Dart Realty said beach rocks could potentially be ground up into sand and returned to the site of its planned five-star hotel development.
“When we take out the sample of the beach rock, part of that process will show is what imprint the beach rock will leave on the seabed bottom. If we’re able to grind the beach rock up, we can put it back into that area on the beach rock as sand,” said Dart Realty COO Jackie Doak.
Beach rocks form naturally where salt water meets fresh water from the water table, and over the years, hardens into rock.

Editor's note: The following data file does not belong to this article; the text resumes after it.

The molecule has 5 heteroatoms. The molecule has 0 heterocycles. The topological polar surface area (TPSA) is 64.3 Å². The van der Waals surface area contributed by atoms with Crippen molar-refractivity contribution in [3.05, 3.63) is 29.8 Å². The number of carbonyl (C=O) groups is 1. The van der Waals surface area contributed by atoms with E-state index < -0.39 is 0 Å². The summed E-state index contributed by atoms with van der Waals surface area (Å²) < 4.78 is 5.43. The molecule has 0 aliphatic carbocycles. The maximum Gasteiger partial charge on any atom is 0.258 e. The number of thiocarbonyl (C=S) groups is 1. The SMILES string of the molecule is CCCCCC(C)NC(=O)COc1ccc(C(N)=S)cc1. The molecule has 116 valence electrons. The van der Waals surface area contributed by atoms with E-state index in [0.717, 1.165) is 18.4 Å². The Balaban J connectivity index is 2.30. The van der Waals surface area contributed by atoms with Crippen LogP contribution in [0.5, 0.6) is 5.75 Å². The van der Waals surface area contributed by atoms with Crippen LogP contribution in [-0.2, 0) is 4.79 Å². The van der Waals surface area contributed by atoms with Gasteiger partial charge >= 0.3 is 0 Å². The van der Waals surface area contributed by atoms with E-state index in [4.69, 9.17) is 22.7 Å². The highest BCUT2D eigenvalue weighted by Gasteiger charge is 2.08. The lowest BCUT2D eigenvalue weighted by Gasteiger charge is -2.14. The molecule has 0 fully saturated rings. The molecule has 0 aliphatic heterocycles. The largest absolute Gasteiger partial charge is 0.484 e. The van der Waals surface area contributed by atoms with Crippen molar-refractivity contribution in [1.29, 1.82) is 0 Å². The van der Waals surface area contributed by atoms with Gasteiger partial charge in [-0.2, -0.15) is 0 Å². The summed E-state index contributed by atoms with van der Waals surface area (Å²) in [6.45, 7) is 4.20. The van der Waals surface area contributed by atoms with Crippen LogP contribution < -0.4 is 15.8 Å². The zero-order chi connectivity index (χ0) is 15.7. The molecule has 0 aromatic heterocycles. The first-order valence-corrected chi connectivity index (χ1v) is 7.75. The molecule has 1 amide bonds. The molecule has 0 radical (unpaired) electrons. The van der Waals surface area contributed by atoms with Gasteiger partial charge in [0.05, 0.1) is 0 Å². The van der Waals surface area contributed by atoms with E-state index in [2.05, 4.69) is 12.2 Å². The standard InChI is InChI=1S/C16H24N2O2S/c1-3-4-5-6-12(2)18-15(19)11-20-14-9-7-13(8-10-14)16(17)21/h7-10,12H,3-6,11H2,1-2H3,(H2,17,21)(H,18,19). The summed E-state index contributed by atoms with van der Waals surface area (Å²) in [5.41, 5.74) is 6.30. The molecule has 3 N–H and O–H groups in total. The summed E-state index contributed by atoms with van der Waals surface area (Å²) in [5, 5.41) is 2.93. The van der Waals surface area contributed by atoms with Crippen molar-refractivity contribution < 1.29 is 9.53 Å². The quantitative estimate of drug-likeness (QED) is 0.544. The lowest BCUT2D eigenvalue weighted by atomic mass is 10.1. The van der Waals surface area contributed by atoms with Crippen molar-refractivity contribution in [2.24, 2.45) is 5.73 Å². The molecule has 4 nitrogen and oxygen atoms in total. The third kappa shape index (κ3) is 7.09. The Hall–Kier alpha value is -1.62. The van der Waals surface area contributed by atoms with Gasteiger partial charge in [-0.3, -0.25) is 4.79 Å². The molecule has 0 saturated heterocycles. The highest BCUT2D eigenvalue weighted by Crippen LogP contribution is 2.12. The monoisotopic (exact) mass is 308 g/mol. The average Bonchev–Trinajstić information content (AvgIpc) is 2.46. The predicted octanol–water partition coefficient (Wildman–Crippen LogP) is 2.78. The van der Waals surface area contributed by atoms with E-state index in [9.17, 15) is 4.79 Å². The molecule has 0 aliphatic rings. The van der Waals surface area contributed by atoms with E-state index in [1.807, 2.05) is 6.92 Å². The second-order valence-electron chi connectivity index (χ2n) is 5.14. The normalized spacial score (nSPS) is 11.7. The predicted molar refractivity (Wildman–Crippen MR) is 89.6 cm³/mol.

Part of Dart’s trial coastal works application is finding out if the rocks can be taken off site and crushed back into sand.
The DOE says the idea, on paper, could work.
“It remains to be seen whether this can actually work as beach sand, but technically, yeah, it does sound that it could be done, but I suspect there will be problems with it but that is indeed what the trial that’s being proposed is all about,” said Tim Austin, DOE Deputy Director
Mr. Austin said attempts have been made to transform older limestone rock into sand, but said that sand doesn’t resemble Seven Mile Beach’s native sand.